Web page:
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The Jackson Kayak Antix, a kayak you might see in videos throw ends, sending boofs, and performing aerial tricks. Well, I use my Antix a bit different. When the Antix first came out, I was in between the weight range for the Medium and Large sizes. I am 6’0’’ and 185 lbs, so I wasn’t sure to do. After talking to some of the other Jackson Team members, I realized that each size would provide a different experience.

Paddling the Large Antix as a Sporty Creekboat

If I went the Medium size, I would be at the top end of the weight range. I would fit snug in the kayak, but it seemed possible. I would likely have no trouble stern squirting. But, it wouldn’t be as effective at river running. The kayak would have a bit more trouble gliding over waves and holes. Most of the folks I talked to of similar body types and weight chose the Medium size.

If I went the Large size, I would be at the low end of the weight range. I would fit loose in the kayak, but that could be handled with outfitting additions. I would have trouble stern squirting. It would be perfect for river running and creeking. The kayak would stay buoyant over waves and holes. I was really interested in having a sporty creekboat in my quiver.

Paddling the Large Antix as a Sporty Creekboat

I chose the Large size Antix. I added some extra hip shims and an extra seat pad to lift my legs toward the thigh braces. I fit comfortably in the kayak and had enough contact with my feet, thighs, hips, butt, and back to control the kayak. Once I took the Large Antix to the river, I never looked back. I started with a few conservative class III rivers like Big Laurel and the Upper Green in North Carolina. It was there I saw it’s potential for play and creeking. I would hop on a surf wave or spin in a 360 hole and have to purposely leave the wave as it would lock on for AMAZING surf sessions. It was so stable and predictable. I could probably take a nap while surfing in it. I attribute this to the planing hull design and those glorious kayak hips behind the cockpit.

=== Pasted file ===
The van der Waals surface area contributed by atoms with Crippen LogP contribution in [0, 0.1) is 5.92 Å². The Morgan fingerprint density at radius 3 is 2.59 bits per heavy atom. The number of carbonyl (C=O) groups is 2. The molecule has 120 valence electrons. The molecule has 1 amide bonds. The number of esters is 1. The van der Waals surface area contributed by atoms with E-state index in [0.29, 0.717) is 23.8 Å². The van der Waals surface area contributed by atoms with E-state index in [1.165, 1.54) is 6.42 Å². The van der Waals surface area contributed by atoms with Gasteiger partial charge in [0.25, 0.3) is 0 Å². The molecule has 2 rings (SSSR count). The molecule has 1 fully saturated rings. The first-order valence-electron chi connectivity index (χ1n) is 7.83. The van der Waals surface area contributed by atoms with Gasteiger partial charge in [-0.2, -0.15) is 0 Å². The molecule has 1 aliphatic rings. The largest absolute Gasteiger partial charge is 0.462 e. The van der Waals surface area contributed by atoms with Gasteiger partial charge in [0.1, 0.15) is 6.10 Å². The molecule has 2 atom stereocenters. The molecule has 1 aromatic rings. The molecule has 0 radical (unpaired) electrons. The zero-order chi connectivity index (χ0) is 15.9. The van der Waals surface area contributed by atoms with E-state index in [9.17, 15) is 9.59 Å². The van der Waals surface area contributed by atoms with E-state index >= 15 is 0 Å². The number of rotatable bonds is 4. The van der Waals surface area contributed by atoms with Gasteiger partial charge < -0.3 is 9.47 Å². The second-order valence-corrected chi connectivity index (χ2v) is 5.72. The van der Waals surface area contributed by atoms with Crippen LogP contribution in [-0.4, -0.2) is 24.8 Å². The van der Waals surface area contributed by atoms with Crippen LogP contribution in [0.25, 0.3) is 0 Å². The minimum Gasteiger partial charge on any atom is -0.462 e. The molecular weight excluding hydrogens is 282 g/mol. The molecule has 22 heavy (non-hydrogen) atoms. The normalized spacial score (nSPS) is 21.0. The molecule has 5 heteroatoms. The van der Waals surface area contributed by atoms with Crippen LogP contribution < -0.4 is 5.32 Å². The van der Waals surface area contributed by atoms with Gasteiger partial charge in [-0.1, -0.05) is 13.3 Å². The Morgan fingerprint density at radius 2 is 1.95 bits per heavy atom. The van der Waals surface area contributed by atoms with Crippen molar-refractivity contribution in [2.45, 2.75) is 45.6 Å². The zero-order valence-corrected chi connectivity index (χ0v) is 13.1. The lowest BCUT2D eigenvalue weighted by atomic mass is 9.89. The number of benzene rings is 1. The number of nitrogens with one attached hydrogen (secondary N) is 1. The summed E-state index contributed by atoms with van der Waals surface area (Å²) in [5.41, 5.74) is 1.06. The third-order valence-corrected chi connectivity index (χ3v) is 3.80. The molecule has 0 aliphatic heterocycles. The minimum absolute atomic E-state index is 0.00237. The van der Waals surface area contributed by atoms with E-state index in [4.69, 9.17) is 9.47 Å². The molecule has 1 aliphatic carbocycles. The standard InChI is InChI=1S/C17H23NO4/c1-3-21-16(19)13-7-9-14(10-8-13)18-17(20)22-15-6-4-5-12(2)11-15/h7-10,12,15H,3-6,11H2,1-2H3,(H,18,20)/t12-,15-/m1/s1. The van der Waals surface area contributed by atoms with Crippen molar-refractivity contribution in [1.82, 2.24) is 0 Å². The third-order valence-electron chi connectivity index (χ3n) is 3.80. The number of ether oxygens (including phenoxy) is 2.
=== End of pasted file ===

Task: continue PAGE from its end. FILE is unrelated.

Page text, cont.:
Moments after surfing, I was able to launch the Antix off of boofs like Bayless Boof on the Upper Green and Boxcar Falls on the North Fork of the French Broad. It had plenty of speed to launch into the air, and with the short stern it would not get hung up when the flows got a little low. For those who have followed boat design throughout the past decade, there were quite a few creekboats in the past with similar volume to the Large Antix (72 gallons). But I feel confident in saying that few or none of them played as well as the Antix. Rock spins and splats, no problem in the Antix.

Paddling the Large Antix as a Sporty Creekboat

The Large Antix is my go-to kayak. When I’m looking to head to most rivers, I first consider the Antix. It easily fits inside my SUV without putting it onto the roof (i.e. better gas mileage & less effort). I really like loading the Antix into my SUV, as it makes it easier to park at the parking decks at work and I don’t have to worry about it getting stolen. I would caution others to secure their kayak inside the car, as a sudden slam of the brakes will send any kayak flying toward their windshield (a tip I learned from pick-up trucks).

When I moved out to the Pacific Northwest, I knew the Antix would favor well on play runs like the Wenatchee River. The waves on the Wenatchee require a certain amount of hull speed to get onto the way and stay on the wave. The Antix does this with no problem. I am able to stay at Rodeo Hole and Turkey Shoot for as long as I want. I did have some concerns about the Antix’s ability to handle the higher volume runs compared to what I experienced in the Southeast. Again, I didn’t have any issues keeping to bow up over holes, having enough speed to boof, or trouble with large waves. I tested it on the Thompson River in B.C. at flows around 15,000 CFS (see post: and it performed beautifully in the huge waves and whirlpools.

On more technical runs, the Antix also did great. One of my favorite rivers, the Cheoah River in North Carolina, offers a lot of technical moves to challenge the Antix. The Cheoah has sticky holes, boofs that are super fun, and an importance to stay on your line. The Antix again performed beautifully. I was able to punch those sticky holes on the upper section, boof through Bear Creek Falls, and keep the boat on line at the West Prong line. In the PNW, it’s important to paddle the same through Boulder Drop rapid on the Skykomish River. The Antix performed booted well through the picket fence, stayed on line through the tricky currents, and punched plenty of holes in the run-out. I also appreciate that there is plenty of room in the stern for a full pin kit and 4-piece breakdown paddle, as those are essential pieces of gear for me.

In conclusion, the Antix has been my go-to kayak for a few years now. It’s provided me many smiles on the river and I’m certain many more are to come. I look forward to taking it out on more rivers and creeks in the PNW. I hope this blog post helps someone else with their boat purchasing.